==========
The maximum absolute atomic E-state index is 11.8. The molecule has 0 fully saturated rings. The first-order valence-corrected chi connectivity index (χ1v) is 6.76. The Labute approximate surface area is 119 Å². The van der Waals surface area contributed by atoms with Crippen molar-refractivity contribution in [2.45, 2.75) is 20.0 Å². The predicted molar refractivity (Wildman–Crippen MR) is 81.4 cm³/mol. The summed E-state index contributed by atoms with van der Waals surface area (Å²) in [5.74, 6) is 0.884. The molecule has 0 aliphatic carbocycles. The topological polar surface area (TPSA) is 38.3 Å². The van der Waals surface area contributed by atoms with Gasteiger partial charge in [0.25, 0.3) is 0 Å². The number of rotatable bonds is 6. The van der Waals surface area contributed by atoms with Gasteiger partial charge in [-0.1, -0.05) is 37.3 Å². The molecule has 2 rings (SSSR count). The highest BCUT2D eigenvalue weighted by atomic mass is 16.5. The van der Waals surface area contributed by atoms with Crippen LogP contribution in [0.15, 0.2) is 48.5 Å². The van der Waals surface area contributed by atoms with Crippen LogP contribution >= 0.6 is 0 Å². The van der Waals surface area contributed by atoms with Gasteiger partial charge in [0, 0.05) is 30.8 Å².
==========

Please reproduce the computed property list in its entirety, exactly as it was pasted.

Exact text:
The maximum absolute atomic E-state index is 11.8. The molecule has 0 fully saturated rings. The first-order valence-corrected chi connectivity index (χ1v) is 6.76. The Labute approximate surface area is 119 Å². The van der Waals surface area contributed by atoms with Crippen molar-refractivity contribution in [2.45, 2.75) is 20.0 Å². The predicted molar refractivity (Wildman–Crippen MR) is 81.4 cm³/mol. The summed E-state index contributed by atoms with van der Waals surface area (Å²) in [5.74, 6) is 0.884. The molecule has 0 aliphatic carbocycles. The topological polar surface area (TPSA) is 38.3 Å². The van der Waals surface area contributed by atoms with Gasteiger partial charge in [0.25, 0.3) is 0 Å². The number of rotatable bonds is 6. The van der Waals surface area contributed by atoms with Gasteiger partial charge in [-0.1, -0.05) is 37.3 Å². The molecule has 2 rings (SSSR count). The highest BCUT2D eigenvalue weighted by atomic mass is 16.5. The van der Waals surface area contributed by atoms with Crippen LogP contribution in [0.15, 0.2) is 48.5 Å². The van der Waals surface area contributed by atoms with Crippen LogP contribution >= 0.6 is 0 Å². The van der Waals surface area contributed by atoms with Gasteiger partial charge in [0, 0.05) is 30.8 Å².